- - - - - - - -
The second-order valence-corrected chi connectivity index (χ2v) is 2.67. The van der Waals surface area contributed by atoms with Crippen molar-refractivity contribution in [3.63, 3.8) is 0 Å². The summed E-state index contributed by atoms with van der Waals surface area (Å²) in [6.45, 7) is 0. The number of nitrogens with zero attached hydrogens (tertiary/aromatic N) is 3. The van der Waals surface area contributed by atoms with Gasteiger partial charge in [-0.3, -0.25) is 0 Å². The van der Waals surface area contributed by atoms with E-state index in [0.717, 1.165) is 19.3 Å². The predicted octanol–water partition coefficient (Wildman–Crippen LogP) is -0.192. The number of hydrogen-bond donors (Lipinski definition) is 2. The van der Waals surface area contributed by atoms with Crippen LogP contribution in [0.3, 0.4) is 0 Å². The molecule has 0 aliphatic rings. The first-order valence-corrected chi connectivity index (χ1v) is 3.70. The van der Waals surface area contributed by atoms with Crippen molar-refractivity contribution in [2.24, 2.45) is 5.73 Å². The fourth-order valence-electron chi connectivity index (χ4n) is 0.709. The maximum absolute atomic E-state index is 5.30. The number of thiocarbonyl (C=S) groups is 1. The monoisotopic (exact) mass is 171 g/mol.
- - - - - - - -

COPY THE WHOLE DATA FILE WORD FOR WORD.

The second-order valence-corrected chi connectivity index (χ2v) is 2.67. The van der Waals surface area contributed by atoms with Crippen molar-refractivity contribution in [3.63, 3.8) is 0 Å². The summed E-state index contributed by atoms with van der Waals surface area (Å²) in [6.45, 7) is 0. The number of nitrogens with zero attached hydrogens (tertiary/aromatic N) is 3. The van der Waals surface area contributed by atoms with Gasteiger partial charge in [-0.3, -0.25) is 0 Å². The van der Waals surface area contributed by atoms with E-state index in [0.717, 1.165) is 19.3 Å². The predicted octanol–water partition coefficient (Wildman–Crippen LogP) is -0.192. The number of hydrogen-bond donors (Lipinski definition) is 2. The van der Waals surface area contributed by atoms with Crippen LogP contribution in [0.3, 0.4) is 0 Å². The molecule has 0 aliphatic rings. The first-order valence-corrected chi connectivity index (χ1v) is 3.70. The van der Waals surface area contributed by atoms with Crippen molar-refractivity contribution in [2.24, 2.45) is 5.73 Å². The fourth-order valence-electron chi connectivity index (χ4n) is 0.709. The maximum absolute atomic E-state index is 5.30. The number of thiocarbonyl (C=S) groups is 1. The monoisotopic (exact) mass is 171 g/mol.